Monday's Federal Aviation Administration released its Environmental Assessment of SpaceX's Proposed Spacecraft and Rocket for Missions to Mars. The company must make more than 75 modifications before it can fly from SpaceX’s Texas Launch Site.
This regulatory decision is part the FAA's complete environmental review of SpaceX’s Starship spacecraft system and Super Heavy rocket system. These systems are being designed to ferry cargo and passengers to the moon and beyond.
SpaceX must address all concerns before it can be granted a license to launch from Boca Chica in southeastern Texas.
The agency stated in a statement that the environmental review and national security assessments must all be completed before a decision can be made on whether or not to grant a license for launch. The license application is still pending.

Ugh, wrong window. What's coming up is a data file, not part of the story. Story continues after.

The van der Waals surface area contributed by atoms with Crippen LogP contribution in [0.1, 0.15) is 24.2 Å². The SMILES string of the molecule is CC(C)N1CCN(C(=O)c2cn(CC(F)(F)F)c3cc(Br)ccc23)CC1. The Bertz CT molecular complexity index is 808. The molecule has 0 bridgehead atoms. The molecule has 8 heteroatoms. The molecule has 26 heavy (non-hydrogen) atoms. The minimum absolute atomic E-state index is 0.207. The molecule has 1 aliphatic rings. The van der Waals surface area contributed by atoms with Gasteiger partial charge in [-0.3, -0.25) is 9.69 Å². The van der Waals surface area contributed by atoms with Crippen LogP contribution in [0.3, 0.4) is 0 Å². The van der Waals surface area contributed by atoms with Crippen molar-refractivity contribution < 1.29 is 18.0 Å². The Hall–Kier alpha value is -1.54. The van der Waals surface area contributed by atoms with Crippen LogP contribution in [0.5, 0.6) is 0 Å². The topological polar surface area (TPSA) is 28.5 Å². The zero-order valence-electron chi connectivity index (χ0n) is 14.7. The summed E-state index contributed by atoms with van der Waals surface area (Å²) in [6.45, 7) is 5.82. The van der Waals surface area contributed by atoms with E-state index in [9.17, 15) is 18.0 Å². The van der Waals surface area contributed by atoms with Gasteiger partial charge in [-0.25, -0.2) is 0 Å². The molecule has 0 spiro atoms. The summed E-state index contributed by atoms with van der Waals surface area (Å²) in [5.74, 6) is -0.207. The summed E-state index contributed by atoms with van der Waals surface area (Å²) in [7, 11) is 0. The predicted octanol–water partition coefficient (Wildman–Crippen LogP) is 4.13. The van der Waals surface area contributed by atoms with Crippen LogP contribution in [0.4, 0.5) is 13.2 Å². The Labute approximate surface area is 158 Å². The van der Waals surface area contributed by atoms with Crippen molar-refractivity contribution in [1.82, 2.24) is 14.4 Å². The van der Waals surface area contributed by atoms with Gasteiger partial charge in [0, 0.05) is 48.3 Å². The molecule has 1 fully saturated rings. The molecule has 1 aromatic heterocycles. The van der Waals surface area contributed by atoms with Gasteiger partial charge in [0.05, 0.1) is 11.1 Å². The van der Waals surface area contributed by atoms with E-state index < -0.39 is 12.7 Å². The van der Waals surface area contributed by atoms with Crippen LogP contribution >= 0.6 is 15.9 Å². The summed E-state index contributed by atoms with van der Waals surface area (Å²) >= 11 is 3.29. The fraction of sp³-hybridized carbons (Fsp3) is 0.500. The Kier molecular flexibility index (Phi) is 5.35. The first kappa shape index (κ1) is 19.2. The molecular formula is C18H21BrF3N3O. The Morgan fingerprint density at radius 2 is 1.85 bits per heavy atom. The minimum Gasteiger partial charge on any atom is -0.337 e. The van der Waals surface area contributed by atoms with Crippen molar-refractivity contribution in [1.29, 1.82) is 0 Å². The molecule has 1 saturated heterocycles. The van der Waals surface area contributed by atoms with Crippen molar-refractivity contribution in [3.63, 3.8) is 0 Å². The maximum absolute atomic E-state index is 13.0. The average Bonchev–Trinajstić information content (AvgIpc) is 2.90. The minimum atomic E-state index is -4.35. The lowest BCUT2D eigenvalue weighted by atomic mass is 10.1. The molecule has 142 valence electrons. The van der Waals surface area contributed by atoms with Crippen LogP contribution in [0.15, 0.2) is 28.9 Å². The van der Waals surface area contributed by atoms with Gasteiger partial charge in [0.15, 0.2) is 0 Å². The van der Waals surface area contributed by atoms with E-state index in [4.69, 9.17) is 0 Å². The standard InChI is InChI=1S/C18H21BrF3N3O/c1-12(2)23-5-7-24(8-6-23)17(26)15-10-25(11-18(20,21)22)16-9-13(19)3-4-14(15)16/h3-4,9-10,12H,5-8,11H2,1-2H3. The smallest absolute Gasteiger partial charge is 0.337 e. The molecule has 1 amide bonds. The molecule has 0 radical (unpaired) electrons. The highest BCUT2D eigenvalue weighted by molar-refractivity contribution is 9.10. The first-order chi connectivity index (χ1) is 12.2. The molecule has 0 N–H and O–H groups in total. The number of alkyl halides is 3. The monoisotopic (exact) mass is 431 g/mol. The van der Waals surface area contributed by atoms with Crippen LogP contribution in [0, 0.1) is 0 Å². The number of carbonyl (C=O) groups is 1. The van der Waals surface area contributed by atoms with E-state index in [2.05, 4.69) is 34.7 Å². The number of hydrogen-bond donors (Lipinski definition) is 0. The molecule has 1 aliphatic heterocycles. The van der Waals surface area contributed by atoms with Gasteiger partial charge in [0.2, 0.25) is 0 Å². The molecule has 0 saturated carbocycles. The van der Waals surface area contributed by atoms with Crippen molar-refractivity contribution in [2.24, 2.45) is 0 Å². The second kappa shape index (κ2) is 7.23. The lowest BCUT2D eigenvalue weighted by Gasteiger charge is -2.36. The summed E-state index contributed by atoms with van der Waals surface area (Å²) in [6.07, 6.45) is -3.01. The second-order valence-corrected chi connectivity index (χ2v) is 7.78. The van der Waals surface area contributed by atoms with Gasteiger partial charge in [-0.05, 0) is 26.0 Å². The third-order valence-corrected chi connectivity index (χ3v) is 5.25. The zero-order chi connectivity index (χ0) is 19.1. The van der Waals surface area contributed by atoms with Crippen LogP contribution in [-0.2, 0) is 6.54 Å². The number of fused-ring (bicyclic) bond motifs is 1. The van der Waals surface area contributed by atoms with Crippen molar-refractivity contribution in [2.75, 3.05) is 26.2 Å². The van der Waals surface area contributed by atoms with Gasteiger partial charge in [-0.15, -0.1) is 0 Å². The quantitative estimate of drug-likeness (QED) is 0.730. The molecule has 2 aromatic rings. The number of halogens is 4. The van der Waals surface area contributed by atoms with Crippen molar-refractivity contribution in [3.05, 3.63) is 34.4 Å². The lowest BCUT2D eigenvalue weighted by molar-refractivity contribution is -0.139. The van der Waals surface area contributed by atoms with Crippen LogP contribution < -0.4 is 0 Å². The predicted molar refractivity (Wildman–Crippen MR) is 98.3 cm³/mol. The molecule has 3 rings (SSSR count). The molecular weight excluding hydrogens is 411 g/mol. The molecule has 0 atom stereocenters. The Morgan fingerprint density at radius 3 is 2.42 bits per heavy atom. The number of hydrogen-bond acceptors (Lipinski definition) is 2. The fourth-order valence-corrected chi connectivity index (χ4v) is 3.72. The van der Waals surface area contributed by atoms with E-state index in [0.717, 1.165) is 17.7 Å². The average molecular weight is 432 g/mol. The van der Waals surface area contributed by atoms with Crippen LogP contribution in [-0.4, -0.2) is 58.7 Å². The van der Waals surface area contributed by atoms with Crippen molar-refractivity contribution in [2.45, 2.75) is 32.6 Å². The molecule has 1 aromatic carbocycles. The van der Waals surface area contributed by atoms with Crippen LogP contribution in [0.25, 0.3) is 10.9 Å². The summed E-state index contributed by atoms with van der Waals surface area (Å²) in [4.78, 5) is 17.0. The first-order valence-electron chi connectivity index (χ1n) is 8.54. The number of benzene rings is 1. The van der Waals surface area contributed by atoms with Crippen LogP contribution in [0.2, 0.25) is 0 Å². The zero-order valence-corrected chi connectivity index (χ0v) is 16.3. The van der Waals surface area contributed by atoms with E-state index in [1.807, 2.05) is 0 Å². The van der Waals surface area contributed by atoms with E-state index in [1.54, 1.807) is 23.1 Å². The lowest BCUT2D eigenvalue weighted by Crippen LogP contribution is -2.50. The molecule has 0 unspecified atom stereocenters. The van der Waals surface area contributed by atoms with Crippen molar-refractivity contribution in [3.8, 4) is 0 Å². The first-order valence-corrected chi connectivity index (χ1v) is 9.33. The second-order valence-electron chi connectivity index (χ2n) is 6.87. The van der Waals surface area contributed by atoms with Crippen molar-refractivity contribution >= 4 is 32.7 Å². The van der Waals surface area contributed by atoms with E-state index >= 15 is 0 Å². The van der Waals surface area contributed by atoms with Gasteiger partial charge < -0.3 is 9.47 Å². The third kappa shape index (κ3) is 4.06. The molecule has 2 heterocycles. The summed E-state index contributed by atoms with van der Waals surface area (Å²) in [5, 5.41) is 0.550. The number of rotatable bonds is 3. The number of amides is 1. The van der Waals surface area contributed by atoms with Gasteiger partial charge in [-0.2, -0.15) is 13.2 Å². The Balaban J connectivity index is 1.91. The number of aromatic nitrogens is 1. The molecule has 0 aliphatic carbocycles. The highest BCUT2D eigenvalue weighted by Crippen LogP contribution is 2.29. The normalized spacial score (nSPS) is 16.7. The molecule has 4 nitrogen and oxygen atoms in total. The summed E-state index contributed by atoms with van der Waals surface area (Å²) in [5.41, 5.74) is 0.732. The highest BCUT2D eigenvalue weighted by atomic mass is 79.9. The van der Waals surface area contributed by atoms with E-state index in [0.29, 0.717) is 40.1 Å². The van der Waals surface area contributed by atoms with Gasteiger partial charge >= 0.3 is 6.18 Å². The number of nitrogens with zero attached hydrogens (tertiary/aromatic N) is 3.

These changes include efforts to reduce noise pollution to nearby communities and to minimize debris and other hazardous materials during launches. They also address measures to conserve water resources, fish, wildlife, and plants.
Because they would require closing a highway that runs through state parks like Boca Chica Beach and the Lower Rio Grande National Wildlife Refuge, the FAA included limitations on launch times.
The agency stated in a statement that closures will not be permitted on 18 holidays and that weekend restrictions are limited to five weekends per calendar year to ensure robust access to refuge and park throughout the year.
Although the FAA reviewed its policies in 2020, it was delayed multiple times to allow detailed analysis and input from all parties.
SpaceX, for its part, viewed the release of the assessment as a significant milestone in Starship development.
SpaceX tweeted Monday, "One step closer for the first orbital flight testing of Starship," after the FAA assessment was published.